Just how good is laughter for me? Can it really have an impact on my health?

Well, let me turn it around for just a minute. Have you ever known anyone who laughed at an inappropriate time?

Yep, that’s me.

I’ve definitely laughed and made jokes at inappropriate times. The thing is, I knew it was inappropriate when it happened, but caught between the choice of laughter and crying, or anger, or sadness…..I went with the bad joke and chuckle. And the inward cringe.

Although I was feeling those deeper emotions, it allowed me to release some of the pressure of the feelings without completely losing my dignity and turning into a blubbering wreck.

Before you judge me too harshly, let me explain that I judge myself constantly for it.

That doesn’t help, and it doesn’t change anything.  As an extremely sensitive person, I don’t have that thick shell others seem to have when discussing their emotions.

I cry when I see tears well up in someone’s eyes. I cry when I think about crying. And the older I get, the less chance it seems to be improving. For me, it’s either cry or laugh.  I’d like to think that’s part of the reason why I currently take no prescription medications.

You might call it the Mary Poppins syndrome.

Or the Pollyanna Principle. Try to look on the bright side. Try to find the silver lining. Laughing feels good. Crying does not.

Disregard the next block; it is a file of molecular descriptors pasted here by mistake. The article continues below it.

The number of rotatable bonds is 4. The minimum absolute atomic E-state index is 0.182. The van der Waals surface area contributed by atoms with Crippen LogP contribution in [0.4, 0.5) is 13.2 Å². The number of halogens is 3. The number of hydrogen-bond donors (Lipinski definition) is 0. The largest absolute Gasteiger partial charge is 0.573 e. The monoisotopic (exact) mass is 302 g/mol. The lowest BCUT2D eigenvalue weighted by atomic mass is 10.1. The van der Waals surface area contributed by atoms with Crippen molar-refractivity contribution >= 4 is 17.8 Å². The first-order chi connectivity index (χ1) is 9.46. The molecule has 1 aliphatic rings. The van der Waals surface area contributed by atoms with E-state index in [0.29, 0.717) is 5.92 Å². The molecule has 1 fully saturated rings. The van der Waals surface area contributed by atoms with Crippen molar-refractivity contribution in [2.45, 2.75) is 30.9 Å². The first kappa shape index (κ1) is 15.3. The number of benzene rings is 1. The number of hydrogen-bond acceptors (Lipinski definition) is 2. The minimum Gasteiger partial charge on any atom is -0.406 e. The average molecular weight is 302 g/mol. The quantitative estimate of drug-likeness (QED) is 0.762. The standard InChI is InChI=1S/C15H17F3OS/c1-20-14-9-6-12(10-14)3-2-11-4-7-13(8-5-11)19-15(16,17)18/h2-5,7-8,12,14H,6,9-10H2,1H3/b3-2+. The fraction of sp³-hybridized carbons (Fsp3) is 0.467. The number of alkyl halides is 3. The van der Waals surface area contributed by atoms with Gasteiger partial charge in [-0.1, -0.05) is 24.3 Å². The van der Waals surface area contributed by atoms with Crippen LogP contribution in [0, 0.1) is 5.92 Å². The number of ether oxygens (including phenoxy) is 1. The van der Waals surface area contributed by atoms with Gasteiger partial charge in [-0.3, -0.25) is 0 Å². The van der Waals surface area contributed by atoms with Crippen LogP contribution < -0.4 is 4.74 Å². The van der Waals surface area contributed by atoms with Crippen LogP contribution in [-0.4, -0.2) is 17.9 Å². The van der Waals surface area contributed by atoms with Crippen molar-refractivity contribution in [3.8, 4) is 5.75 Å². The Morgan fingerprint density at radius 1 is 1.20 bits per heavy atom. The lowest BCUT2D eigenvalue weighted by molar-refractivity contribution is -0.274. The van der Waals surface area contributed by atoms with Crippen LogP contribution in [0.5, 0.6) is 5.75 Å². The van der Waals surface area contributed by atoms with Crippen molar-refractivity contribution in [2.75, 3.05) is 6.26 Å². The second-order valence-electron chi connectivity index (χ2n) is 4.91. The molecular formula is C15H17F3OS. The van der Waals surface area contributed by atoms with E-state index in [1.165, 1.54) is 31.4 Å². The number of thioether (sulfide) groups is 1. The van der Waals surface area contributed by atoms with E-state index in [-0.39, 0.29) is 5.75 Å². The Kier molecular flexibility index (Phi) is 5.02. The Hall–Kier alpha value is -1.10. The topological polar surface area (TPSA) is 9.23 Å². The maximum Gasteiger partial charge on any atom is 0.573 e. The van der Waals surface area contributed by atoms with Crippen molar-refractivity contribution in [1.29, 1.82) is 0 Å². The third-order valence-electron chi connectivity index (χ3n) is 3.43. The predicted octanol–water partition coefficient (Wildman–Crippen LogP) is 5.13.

But what effect does laughter have on your health? Is there scientific proof that it affects a person’s health?

Actually, it has been studied.

Loma Linda University, University of Maryland, among others, have done dozens of studies on the therapeutic value of laughter and humor in general. William B. Strean, PhD, says this about the effectiveness of laughter as a health treatment: “There are, however, several good reasons to conclude that laughter is effective as an intervention. Although the evidence (detailed below) demonstrating laughter’s benefits could be stronger, virtually all studies of laughter and health indicate positive results. Similarly, there are almost no negative side effects or undesirable ramifications associated with laughter as an intervention.”

Laughter has been used in cancer patients, with the elderly, and in mental health treatments with depressed individuals. It has been shown to help by

  • lowering stress and cortisol levels,
  • strengthens the immune system,
  • boosts serotonin and endorphin levels which improves mood and reduces physical pain, and
  • can actually fight heart disease.

Take two and feel better right away!

But all the research and all the studies just go to prove what we instinctively feel. That laughter really is good for me. And for you!